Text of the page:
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Monday, 9 November 2015
Page: 7978

Senator DI NATALE (VictoriaLeader of the Australian Greens) (16:16): It is remarkable that here we are with a government that spent years campaigning against a great big new tax on everything—which is what it called the price on pollution—and the same government is planning to genuinely introduce a great big new tax on everything by introducing an increase to the GST.

Hypocrisy in this place is the currency of this government, but it is just remarkable that we could have a party that has claimed so explicitly—touring the country, fluoro vests, out at pie factories, out at truck stops—that a price on pollution would wipe towns off the map and, here they are, planning to introduce a GST, which would have a far greater impact than the price on pollution did. In fact, we had some modelling done by the Parliamentary Library, which suggested that with the price on pollution—a price on carbon of $28 a tonne—we could raise as much revenue as an increase in the GST of 2½ per cent or, if we were to exclude the things that are currently exempted from the GST, have the same effect. We would raise the same amount of revenue. But the big difference is this: the impact on households from a GST would be, at least, three times greater than a price on pollution. A price on pollution delivers the double dividend of bringing in revenue but, most importantly, goes some way to addressing the great challenge of this generation: the challenge of tackling global warming.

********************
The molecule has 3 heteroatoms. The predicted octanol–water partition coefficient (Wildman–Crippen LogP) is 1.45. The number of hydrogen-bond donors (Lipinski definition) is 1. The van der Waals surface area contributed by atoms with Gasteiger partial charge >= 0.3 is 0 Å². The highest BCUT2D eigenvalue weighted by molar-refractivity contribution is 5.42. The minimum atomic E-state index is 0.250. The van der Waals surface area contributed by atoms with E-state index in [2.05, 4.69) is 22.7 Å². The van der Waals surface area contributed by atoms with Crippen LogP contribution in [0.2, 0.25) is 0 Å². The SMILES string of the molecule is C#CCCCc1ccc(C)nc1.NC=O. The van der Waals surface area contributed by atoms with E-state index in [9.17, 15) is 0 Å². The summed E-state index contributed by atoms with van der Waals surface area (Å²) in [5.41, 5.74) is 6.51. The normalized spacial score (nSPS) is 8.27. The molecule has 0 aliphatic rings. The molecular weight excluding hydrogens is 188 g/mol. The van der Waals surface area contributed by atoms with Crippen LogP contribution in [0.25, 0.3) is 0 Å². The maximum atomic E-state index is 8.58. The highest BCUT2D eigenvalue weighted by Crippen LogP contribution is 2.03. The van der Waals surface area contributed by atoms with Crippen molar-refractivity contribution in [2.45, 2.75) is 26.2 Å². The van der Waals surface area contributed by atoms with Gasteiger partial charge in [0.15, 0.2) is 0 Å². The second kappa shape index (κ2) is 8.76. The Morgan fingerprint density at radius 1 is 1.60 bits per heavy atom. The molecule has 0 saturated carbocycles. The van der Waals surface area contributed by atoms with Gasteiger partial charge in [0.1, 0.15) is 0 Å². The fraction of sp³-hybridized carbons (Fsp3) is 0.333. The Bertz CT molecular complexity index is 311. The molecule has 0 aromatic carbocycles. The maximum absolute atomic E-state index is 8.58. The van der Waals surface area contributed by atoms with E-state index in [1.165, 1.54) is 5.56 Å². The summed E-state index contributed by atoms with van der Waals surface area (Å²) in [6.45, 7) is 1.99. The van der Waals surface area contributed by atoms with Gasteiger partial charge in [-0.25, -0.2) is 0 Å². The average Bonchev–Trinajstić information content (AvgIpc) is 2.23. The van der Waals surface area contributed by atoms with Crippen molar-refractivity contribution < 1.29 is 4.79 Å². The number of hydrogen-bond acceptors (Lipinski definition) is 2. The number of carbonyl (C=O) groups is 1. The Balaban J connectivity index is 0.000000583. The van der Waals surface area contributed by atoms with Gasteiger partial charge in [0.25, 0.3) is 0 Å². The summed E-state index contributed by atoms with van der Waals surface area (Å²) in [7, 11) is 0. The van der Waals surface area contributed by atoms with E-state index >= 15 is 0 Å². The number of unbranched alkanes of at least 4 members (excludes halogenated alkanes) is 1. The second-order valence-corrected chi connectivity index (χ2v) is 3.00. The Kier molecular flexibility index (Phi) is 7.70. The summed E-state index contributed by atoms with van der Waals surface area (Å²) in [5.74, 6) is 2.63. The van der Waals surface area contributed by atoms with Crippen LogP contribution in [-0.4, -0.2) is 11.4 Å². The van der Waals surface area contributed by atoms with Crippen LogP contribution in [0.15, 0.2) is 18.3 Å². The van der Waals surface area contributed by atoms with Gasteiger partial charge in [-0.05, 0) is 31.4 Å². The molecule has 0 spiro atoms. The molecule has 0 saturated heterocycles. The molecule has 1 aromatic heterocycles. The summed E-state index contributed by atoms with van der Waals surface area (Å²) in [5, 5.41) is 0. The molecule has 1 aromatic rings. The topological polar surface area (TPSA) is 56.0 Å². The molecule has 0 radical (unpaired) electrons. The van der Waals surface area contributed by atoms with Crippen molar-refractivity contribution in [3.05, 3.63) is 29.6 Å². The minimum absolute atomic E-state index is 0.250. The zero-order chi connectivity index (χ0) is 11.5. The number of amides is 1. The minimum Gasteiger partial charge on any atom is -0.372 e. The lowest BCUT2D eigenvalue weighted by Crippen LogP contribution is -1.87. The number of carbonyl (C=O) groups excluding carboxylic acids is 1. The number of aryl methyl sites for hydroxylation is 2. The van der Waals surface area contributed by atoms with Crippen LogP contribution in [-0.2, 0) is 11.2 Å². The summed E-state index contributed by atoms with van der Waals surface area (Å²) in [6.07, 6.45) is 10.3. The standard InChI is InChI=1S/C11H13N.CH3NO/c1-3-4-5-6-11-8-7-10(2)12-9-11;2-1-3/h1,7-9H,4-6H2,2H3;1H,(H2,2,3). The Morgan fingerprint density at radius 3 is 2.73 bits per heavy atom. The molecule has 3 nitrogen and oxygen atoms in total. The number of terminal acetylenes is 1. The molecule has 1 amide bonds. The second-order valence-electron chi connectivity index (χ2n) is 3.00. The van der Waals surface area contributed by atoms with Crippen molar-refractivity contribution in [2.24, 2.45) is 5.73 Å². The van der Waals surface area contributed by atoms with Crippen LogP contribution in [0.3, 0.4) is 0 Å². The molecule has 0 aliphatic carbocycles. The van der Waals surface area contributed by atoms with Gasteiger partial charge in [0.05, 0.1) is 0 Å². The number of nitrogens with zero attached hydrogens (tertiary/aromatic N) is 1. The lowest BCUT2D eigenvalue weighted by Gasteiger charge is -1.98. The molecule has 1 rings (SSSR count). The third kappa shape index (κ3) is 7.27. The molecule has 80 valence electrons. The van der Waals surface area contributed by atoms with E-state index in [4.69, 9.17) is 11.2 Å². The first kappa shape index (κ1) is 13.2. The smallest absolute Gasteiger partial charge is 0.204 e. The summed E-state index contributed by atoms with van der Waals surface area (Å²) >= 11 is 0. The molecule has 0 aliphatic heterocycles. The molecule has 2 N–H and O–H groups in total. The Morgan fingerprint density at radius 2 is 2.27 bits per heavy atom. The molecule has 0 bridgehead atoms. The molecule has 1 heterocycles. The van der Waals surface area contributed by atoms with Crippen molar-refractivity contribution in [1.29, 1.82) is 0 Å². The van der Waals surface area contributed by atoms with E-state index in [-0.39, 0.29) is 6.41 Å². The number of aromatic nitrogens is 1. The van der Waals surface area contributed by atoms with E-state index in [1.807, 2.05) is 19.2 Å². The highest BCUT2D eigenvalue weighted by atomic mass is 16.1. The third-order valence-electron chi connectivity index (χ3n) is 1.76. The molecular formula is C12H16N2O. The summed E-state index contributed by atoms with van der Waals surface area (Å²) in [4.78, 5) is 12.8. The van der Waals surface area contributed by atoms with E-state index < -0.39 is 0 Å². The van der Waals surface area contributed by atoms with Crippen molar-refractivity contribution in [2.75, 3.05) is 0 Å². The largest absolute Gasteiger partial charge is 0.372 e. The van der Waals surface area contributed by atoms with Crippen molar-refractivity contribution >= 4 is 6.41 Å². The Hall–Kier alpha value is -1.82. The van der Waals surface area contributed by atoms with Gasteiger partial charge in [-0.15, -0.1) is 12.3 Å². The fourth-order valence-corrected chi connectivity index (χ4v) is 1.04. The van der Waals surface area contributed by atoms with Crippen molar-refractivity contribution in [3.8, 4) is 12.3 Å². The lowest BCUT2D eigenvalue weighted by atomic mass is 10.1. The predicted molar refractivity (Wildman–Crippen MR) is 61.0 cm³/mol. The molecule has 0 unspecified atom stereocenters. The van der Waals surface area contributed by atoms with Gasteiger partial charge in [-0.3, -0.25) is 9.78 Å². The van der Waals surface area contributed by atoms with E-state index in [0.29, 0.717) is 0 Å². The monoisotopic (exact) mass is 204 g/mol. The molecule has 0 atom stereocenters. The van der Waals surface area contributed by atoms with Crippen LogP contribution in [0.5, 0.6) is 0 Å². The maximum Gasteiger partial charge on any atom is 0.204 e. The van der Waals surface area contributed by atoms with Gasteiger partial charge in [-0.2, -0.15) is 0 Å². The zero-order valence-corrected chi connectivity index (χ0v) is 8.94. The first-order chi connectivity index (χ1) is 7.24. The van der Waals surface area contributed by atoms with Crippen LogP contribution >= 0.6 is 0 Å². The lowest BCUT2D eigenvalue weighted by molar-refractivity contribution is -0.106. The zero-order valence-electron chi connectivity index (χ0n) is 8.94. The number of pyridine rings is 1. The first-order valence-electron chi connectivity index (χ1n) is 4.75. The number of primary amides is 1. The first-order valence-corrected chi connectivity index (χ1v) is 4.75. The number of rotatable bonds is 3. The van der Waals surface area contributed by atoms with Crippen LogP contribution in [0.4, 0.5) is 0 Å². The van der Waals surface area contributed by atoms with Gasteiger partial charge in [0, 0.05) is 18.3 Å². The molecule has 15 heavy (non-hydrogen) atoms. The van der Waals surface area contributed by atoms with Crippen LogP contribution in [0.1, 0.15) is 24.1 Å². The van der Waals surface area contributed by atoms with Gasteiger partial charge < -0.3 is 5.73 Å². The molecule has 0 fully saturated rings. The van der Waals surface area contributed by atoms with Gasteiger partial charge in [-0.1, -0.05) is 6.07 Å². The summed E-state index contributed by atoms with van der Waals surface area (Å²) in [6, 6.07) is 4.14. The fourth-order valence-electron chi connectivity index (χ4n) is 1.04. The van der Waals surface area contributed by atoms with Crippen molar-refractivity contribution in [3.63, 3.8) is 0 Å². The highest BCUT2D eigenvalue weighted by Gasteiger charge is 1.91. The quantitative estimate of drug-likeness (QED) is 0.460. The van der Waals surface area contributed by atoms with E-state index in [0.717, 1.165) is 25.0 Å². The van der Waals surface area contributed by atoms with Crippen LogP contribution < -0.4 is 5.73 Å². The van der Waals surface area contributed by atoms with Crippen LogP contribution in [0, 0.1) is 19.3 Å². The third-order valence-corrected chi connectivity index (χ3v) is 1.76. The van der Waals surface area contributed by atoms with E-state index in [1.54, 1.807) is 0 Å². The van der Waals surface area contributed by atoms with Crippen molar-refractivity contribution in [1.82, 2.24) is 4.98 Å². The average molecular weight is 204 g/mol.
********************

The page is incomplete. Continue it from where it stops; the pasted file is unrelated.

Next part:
One thing I do appreciate is that finally—after years of this government suggesting that the problem with the budget was on the spending side of the ledger—their campaign to increase the GST is an acknowledgement that we also have a revenue issue. It only took them two years to come to that decision, but better late than never. The Treasurer let the cat out of the bag because he said, 'We want to see an increase in the GST but we do not think there should be an overall increase in the tax take, and what that means is cuts to income tax.' The same thing was said in the previous contribution to this debate—that we should increase the GST so we can cut income tax.

That is not tax reform. That is just shifting the tax take from those people on high incomes to those people who can least afford it. That is not tax reform; that is just tax shifting. It is unfair for a government to propose cutting income taxes for those people on high incomes and to introduce a GST, which we know would have its greatest impact on those people who can least afford it—all at a time when there is growing inequality in Australia society, where the gap between the haves and the have-nots is growing and is greater than at any time in Australian history.

This government loves it and big business loves it. Big business loves it because it is a tax that everybody else pays that they do not need to pay. That is why they like it. What we need to do is ensure that we start tackling the real tax reform issues that lie ahead of us. For example, why not end those huge tax breaks that go through the superannuation system and favour people on super-high incomes? Why not address negative gearing and capital gains tax reform? They are responsible for, at least in part, an overheated property market, and reforms would bring in $10 billion of revenue over the forward estimates. Why not end subsidies to the fossil fuel industry? Why should Gina Rinehart pay less for her tax than an ordinary punter who has to fill up at the bowser?

They are the sorts of reform challenges we as a nation should be embarking on. Instead, we have a government that wants to shift the burden onto those people who can least afford it. Bring it on, because I am sure the Australian community will join with those of us who understand that the challenge is to make this country fairer, rather than increasing the gap between the haves and the have-nots. This is about the sort of society we want. Do we want an Australia that is committed to its egalitarian traditions? Do we want an Australia that can fund health care and schools, or do we want to favour our mates at the big end of town and squib the real challenges that lie ahead of us?